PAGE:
Exoskeletons to support the automotive industry

The automotive manufacturing sector is highly automated and at the same time facing many challenges and constant changes. Increasingly, this industry finds itself confronted with an aging workforce and a lack of skilled workers. The nature of the work performed at the assembly line is repetitive and, consequently, often causing musculoskeletal pain and injuries.

Exoskeleton Automotive Use Case

In the US, every year, 10 out of 100 workers in this industry suffer from work-related musculoskeletal disorders (WMSD), according to OSHA (2014). They are a major cause for lost workdays and one of the greatest burdens for the global economy when measured by compensation costs, lost wages, and lost productivity.

Our portfolio of exoskeletons offers various innovative devices to face this challenge in this industry. Ottobock develops state-of-the-art wearable technology that helps people protect their health over the long term as they carry out their demanding everyday working routines.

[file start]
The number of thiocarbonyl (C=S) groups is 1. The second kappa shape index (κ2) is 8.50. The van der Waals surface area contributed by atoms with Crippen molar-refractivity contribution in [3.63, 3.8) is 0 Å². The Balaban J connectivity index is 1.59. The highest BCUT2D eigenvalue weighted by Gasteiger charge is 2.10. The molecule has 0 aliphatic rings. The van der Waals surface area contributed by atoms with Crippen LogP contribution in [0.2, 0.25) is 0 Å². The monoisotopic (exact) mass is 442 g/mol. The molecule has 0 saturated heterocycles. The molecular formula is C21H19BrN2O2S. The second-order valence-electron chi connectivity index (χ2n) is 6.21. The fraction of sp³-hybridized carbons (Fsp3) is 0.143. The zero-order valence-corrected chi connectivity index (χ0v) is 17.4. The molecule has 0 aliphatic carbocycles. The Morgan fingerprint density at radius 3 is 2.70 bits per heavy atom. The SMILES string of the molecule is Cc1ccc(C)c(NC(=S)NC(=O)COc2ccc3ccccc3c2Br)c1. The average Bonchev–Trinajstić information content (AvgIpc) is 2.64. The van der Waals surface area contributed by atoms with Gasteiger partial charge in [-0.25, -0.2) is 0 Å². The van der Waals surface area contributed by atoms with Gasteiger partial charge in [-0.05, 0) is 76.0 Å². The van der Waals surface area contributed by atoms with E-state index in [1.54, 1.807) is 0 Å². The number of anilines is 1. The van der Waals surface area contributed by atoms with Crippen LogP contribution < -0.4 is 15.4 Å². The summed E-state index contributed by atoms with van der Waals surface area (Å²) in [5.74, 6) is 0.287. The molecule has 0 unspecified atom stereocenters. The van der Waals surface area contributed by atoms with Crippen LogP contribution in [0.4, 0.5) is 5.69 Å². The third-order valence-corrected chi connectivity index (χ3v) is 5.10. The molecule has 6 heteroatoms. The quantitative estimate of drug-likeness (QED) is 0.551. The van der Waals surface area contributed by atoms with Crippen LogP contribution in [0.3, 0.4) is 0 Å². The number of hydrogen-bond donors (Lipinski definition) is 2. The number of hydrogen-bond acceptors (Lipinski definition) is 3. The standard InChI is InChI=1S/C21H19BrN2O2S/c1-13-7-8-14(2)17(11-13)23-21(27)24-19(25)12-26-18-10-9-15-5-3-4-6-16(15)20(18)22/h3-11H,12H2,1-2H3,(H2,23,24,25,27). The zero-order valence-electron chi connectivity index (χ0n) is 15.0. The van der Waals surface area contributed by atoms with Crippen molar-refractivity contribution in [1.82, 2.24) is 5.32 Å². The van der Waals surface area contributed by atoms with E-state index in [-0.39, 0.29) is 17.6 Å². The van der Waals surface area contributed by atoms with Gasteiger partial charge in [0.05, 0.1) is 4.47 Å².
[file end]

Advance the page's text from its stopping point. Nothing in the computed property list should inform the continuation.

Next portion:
Watch the video of the Ottobock Shoulder exoskeleton at work and see for yourself.

Shoulder exoskeletons for overhead and above-shoulder work

The focus in this sector is on the Ottobock Shoulder, an exoskeleton for overhead work and work on or above-shoulder height. The personal assistive system, which is worn on the body, supports employees globally on the assembly line when carrying out such demanding physical work. In addition, the Paexo Neck can provide relief to the cervical spine during overhead work, e.g. installations or inspections. It can be worn in combination with the Paexo Shoulder and Ottobock Shoulder. Using exoskeletons reduces physical strain and protects the musculoskeletal system.This is also confirmed in several studies and analyses.

The automotive industry is a pioneer in the use of exoskeletons. Here we witnessed how exoskeletons with various designs were used as a prevention tool and implemented and used for daily activities. We can proudly look back to great cooperations, e.g., with Volkswagen, BMW, and Toyota.
The fact that exoskeletons play an important role in the daily workflow is demonstrated repeatedly in production lines that are only partly automated and, hence, involve many manual activities. Even with optimal planning, the industry continues to come up against the limits of automation. The participation of people and their flexibility in the various tasks is therefore essential for success. And it is precisely these employees who need to be protected in a preventive manner. Exoskeletons contribute to the ergonomic design of workplaces.
Sönke Rössing, Head of Ottobock Bionic Exoskeletons